Demand for early phase services have increased but the industry is still “far away from the boom times of the early to mid 2000s,” according to an ISI analyst.
Last week Parexel reported strong FY 2013 results, saying recovering demand for early phase clinical services had increase margins. These comments were in keeping with recent reports showing pharma is once again spending money on early phase development following the onset of the recession in 2008 . ISI analyst Ross Muken also believes the recent increase in volume for such services is a promising sign of recovery but the industry is still, however, dependent on a number of challenges
“The key limiting factors to growth are labour shortages, mix shift toward longer studies and an abundance of latent capacity at mid-sized providers,” he said in a note.
“While volume growth began to improve in the August/September timeframe and has stabilized at an elevated level,” he added, “we are far away from the boom times of the early to mid 2000s.”
CRL and Covance
Muken’s analysis comes as shares in Charles River Laboratories (CRL) and Covance have both skyrocketed in the past twelve months (up 36% and 41% respectively), reaching close to their 2008 zeniths.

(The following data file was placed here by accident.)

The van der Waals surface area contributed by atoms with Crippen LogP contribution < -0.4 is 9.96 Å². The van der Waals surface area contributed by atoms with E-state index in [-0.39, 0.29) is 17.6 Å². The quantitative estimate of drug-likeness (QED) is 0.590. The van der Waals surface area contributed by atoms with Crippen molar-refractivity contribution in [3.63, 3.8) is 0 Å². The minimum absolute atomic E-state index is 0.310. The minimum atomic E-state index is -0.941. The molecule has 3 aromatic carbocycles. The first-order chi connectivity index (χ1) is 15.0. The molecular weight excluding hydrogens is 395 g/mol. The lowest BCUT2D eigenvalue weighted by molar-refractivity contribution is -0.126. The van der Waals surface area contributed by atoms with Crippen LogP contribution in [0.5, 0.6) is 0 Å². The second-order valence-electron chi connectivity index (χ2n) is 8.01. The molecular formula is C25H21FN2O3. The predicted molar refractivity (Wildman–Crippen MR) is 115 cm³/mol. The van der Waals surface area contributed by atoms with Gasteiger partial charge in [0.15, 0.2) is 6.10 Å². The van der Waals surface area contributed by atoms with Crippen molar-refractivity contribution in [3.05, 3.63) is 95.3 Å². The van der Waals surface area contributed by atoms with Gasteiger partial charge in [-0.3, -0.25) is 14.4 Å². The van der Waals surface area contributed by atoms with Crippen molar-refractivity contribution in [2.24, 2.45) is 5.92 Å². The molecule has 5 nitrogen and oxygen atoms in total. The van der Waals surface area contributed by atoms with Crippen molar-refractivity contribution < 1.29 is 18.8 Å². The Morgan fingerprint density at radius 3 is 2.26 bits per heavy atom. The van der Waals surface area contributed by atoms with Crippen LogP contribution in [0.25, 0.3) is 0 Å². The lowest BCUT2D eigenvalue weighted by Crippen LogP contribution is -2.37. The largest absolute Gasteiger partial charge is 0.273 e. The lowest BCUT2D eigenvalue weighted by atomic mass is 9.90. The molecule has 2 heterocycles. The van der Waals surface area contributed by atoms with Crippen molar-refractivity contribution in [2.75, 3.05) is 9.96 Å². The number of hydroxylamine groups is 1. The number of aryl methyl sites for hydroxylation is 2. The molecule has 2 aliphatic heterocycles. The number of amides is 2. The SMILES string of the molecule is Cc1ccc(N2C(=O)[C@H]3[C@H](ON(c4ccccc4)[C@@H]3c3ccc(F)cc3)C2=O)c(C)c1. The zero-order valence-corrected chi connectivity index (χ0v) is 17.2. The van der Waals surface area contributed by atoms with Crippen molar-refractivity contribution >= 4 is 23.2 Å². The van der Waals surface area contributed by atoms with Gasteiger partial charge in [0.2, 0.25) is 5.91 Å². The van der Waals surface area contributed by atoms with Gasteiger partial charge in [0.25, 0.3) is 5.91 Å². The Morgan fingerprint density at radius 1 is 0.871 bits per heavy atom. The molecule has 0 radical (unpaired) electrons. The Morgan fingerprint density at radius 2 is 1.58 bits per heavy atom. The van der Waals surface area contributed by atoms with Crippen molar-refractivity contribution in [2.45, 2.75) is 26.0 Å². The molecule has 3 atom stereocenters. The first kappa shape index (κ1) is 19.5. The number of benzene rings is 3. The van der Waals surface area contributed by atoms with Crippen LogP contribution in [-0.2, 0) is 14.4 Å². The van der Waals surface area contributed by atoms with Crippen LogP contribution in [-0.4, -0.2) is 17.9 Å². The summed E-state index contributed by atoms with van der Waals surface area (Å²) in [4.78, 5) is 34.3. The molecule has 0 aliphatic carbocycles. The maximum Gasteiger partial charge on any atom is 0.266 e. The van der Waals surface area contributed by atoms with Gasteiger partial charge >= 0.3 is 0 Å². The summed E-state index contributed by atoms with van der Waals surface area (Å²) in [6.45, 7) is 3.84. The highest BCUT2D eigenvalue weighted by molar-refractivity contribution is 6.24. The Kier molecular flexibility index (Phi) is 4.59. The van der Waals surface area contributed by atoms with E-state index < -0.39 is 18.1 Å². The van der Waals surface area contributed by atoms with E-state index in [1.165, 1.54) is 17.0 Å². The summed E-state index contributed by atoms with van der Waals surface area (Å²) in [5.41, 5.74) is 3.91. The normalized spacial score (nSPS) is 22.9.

However, as both firms are set to present their 2013 financial figures in the next week, Muken said: “Margins are likely to remain constrained without a change in the pricing environment and given a need to add headcount to adjust for the improved demand,” and therefore guidance is likely to prove 'conservative' with respect to the Early Phase.
The rise in demand for early phase services has been seen for both Covance and CRL in their last few quarters and, furthermore, has led to some speculation that there is certain recovery for such services coming from the private sector .
Capacity and Price
Before the recession price was not an issue for pharma, according to Muken, and furthermore capacity was running at a maximum. However, today’s market is suffering from over-capacity, with the percentage currently sitting in the 70s.
Though this is an improvement from the 55-60% capacity seen in 2011 – and indeed Muken says the ideal rate is around 85% - it does mean the customer base has become increasingly sensitive to cost.
Nowadays “when CRO tries to raise prices, they end up losing the bid to lower cost alternative,” said Muken, but “when capacity fills up across the board, everyone would have a better ability to raise pricing.”